Wednesday, December 5, 2018

Outdoor Object Lesson 84: Almonds For You



Key Text

“Moreover God’s word came to me, saying, “Jeremiah, what do you see?” I said, “I see a branch of an almond tree.” Then God said to me, “You have seen well; for I watch over my word to perform it.”” Jeremiah‬ ‭1:11-12‬ ‭(WEB‬‬ paraphrased)

Lesson

Almonds are a spectacular nut. They offer great health benefits. They are high in vitamins E and B2, protein, fiber, and healthy fats. They offer a high level of antioxidants and are beneficial for the cardiovascular system.1 These nuts have a mild taste that is great alone and with many other foods. They make a great nut butter. They can even be used to make a tasteful milk substitute.

They grow on trees and are native to southwest Asia and the Mediterranean region. They grow well in warm regions such as California which produces 80% of the world's almonds. Although almonds are normally called a nut they are technically a seed which grows inside a hard fruit covering called a drupe. There are two varieties of almonds, sweet and bitter. As you likely guessed the sweet almond is the one that is eaten as a nut. The bitter almond variety is used to produce oil.2 The most striking aspect of the almond tree is the flowers. When in full bloom they are beautiful with five white to light pink petals. They have a rich fragrance that smells of honey butter.

In the Bible, almonds are mentioned several times. In Genesis 43:11 Jacob tells his sons to take almonds with them into Egypt as one of the best foods of the land. These are to be a present to Joseph, probably because the almond was not a native to the region of Egypt. In Exodus 25:33-34 Moses was directed to decorate parts of the candlestick for the wilderness Tabernacle with carvings resembling branches and blossoms of the almond tree. Aaron's rod yielded almond blossoms and ripe almonds to prove he was God’s choice for high priest (Numbers 17:8). The most unusual mention of almonds is in the key text where Jeremiah sees an almond branch in vision. It is an odd verse the first time it is read. God asks Jeremiah "What do you see?" and Jeremiah says, "the branch of an almond tree." Then God seems to congratulate him on his powers of observation then completely change the subject.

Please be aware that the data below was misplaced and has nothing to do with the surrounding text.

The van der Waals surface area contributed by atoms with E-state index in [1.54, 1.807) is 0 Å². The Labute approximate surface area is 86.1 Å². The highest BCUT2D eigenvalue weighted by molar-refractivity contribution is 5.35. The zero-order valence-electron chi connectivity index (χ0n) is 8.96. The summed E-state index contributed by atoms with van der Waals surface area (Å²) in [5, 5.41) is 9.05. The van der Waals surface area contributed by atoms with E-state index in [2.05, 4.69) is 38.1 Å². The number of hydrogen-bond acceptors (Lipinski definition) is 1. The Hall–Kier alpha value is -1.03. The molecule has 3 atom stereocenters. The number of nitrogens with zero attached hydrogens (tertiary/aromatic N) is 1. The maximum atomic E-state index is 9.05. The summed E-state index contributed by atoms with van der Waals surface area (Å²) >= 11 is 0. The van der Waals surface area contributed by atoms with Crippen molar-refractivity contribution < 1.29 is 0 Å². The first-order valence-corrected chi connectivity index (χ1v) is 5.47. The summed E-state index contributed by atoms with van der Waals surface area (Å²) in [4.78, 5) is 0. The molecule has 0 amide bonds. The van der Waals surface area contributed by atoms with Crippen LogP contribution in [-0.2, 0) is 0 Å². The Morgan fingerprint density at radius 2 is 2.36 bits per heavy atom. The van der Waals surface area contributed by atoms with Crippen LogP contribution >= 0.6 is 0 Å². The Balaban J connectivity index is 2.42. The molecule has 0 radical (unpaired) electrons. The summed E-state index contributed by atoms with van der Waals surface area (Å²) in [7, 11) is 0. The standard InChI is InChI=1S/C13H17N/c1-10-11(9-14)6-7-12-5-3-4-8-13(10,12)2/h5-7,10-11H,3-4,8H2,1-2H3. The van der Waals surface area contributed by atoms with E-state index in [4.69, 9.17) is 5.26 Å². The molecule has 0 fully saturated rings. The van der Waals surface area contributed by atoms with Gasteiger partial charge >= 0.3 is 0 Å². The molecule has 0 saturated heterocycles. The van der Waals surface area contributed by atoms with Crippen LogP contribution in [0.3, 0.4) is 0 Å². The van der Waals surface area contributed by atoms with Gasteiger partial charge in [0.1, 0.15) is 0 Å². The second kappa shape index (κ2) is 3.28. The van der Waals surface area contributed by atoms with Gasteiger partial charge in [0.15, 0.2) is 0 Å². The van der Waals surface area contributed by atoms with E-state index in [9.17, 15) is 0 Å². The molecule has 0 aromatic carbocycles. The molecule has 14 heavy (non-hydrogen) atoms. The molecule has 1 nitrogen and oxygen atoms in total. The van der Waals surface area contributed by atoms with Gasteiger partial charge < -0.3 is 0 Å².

While God may seem absent minded at first, when reading the verse in context, it makes more sense. Throughout the chapter of Jeremiah 1 God repeatedly asks Jeremiah what he sees in vision, then makes an important statement. God uses these images as symbols. He is trying to help Jeremiah understand the crucial points of His message. Almond buds are usually the first to appear after the long winter. They usually start growing in late January before winter is completely gone.2 The Hebrew word for almond (shaked) means the tree that "hastens to awake." Here God is emphasizing his hast to fulfill his promises to his people. God would not delay in fulfillment of his gracious and divine promise. His message is the same to us today. Look at the bare branch of the almond tree, watch as I fulfill my promises in your life and make them bloom into a beautiful flower and bear delicious fruit.

Questions

What is your favorite nut?

What can you do when you read something in the Bible, like the key text, that doesn't make any sense?

Is it significant that God compares the fulfillment of his promises to a flower that blooms towards the end of winter?

What promises has God given for your life that he has yet to fulfill?


Sources
1. Joe Leech, "9 Evidence-Based Health Benefits of Almonds," Healthline online, last modified September 6, 2018, https://www.healthline.com/nutrition/9-proven-benefits-of-almonds.

2. Melissa Petruzzello, "Almond," Encyclopædia Britannica online, last modified September 20, 2018, https://www.britannica.com/plant/almond.


Written by David F. Garner
Photo credit: LinArt via www.pixabay.com

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